New Info-War Doctrine Poses Risks, Gains
The Pentagon wants to hit its enemies with four-dimensional cyber-war, but fears that its rear flank is exposed to enemy hacker attacks
Pentagon officials are hoping to win future wars by waging 21st-century "four-dimensional cyberwar," but fear they will be hamstrung by computerized sabotage of the nation's phone network, electrical-power grid and computerized banking system.
"We are not prepared for an electronic version of Pearl Harbor.... Our [electronic] infrastructure is not safe and not secure," said Robert Ayers, chief of the information-security center at the Defense Information Systems Agency, Arlington, Va.
The new post-Cold War plans - officially termed Information Warfare by the Pentagon-are being elevated into national policy as White House officials struggle to complete a classified Presidential Review Directive.
To support the directive, CIA officials are preparing a formal National Intelligence Estimate of possible threats facing the nation's - electronic infrastructure - the future Information Superhighway promoted by Vice President Al Gore. These threats include computer-hackers paid by foreign states and gangs, say officials.
the 21st Century
The Information War doctrine is the Pentagon's emerging blueprint for war in the information age. It seeks to go beyond industrial warfare where mass-produced weapons cause mass-destruction. Instead, Information Warfare is touted as a way to reshape a foreign country's hostile policies and-if a war does break out-to prevent the enemy from using his weapons effectively. "You can stop a war before it starts.... We think we have a paradigm shift here," said Col. Mike Tanksley, head of the Army's information warfare center in Fort Belvoir, Va.
These ambitious goals are to be achieved by subverting, reshaping, jamming or blocking information used by foreign leaders, populations and military forces, while protecting the information used by the United States' leaders, citizens and soldiers.
The doctrine urges action in peace and war against government, military, commercial and civilian targets. Its tools are deception, secrecy, electronic warfare, physical destruction, psychological warfare and intelligence, and its broad reach makes the doctrine "bigger than all outdoors," said Tanksley.
In wartime, Information Warfare tactics include physical attacks on enemy command centers, psychological attacks on enemy populations, deception of political leaders, and electronic jamming of an enemy's telephone networks. For example, the U.S. Air Force has deployed four C-130 Commando Solos designed to broadcast television and radio programs. In the future, such psychological warfare efforts could be waved via the new Direct Broadcast Satellites, said one official.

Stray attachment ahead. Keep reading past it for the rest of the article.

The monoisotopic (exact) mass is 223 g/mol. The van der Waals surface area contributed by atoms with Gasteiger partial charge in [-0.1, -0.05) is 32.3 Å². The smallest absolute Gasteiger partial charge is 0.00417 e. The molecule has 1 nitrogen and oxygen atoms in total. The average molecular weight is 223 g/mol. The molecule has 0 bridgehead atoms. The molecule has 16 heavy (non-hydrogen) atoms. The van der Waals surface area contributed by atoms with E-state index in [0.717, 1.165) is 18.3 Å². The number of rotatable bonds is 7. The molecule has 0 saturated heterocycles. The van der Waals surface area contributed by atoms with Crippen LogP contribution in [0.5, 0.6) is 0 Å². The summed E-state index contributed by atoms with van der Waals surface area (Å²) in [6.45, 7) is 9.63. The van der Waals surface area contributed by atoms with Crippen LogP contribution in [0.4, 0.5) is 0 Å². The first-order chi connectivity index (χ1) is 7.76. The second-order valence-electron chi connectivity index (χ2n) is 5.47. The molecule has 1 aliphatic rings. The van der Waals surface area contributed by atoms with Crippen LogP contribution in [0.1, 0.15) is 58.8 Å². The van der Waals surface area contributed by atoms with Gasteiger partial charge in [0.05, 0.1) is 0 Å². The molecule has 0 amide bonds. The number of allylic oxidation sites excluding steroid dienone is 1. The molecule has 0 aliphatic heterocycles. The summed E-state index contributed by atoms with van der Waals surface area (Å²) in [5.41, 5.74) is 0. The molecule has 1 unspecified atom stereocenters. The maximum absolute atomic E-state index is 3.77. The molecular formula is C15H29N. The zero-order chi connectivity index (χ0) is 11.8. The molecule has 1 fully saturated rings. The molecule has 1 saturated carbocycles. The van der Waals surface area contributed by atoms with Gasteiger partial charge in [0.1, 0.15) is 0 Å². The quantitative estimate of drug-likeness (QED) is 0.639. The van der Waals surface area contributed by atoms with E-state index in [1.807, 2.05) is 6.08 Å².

In peacetime, foreign targets will be hit by U.S. diplomacy, propaganda and covert-intelligence operations, say officials. Efforts to influence foreign populations and leaders are similar to "global improvisational theater," said Charles Williamson, an expert on psychological operations in the Pentagon's special operations directorate. Such operations "are going to be very important as to whether we achieve our national security goals," he said.
Each of the military services are also creating new centers to develop doctrines and technologies for Information Warfare under the supervision of the Pentagon and the military-run Joint Staff. Intelligence agencies, including the National Security Agency and the CIA, are also working aggressively, say government officials. "I see more joint efforts [in Information Warfare] than anywhere. We all look under each others' skirts," said Capt. R.J. Calderella, director of the Navy's information warfare office in the Pentagon.
The Information War plans have already begun to boost the services' demand for high-tech computer technology, information-security systems, database-manipulation software, as well as a variety of "information-weapons," such as airborne television-studios, electronics-destroying pulse weapons and persistent computer-viruses.
Doctrine Is a
But the ambitious Information Warfare plans will likely be hampered by a variety of problems, including the vulnerability of the nation's electronic infrastructure to foreign attacks, say officials.
"We now have to worry," said Col. Doug Hotard, chief of the Pentagon's information warfare office. "There is not much that goes on in the civil sector that does not impact military readiness.... [It is] a very difficult problem," he said Dec. 8 at an Arlington, Va., conference organized by the Technical Marketing Society of America.
For example, 95 percent of DoD communications are sent via the public telephone networks, he said. So "we are concerned about the defense of [the phone network] although we are not responsible. In the future... we will be working closely with industry" to boost defenses, he said. But the public outcry against the Clipper chip-developed by the NSA to ease judicially-approved review of private data-shows how politically difficult it is for the Pentagon or the government to get involved in civilian areas, such as the security of financial data.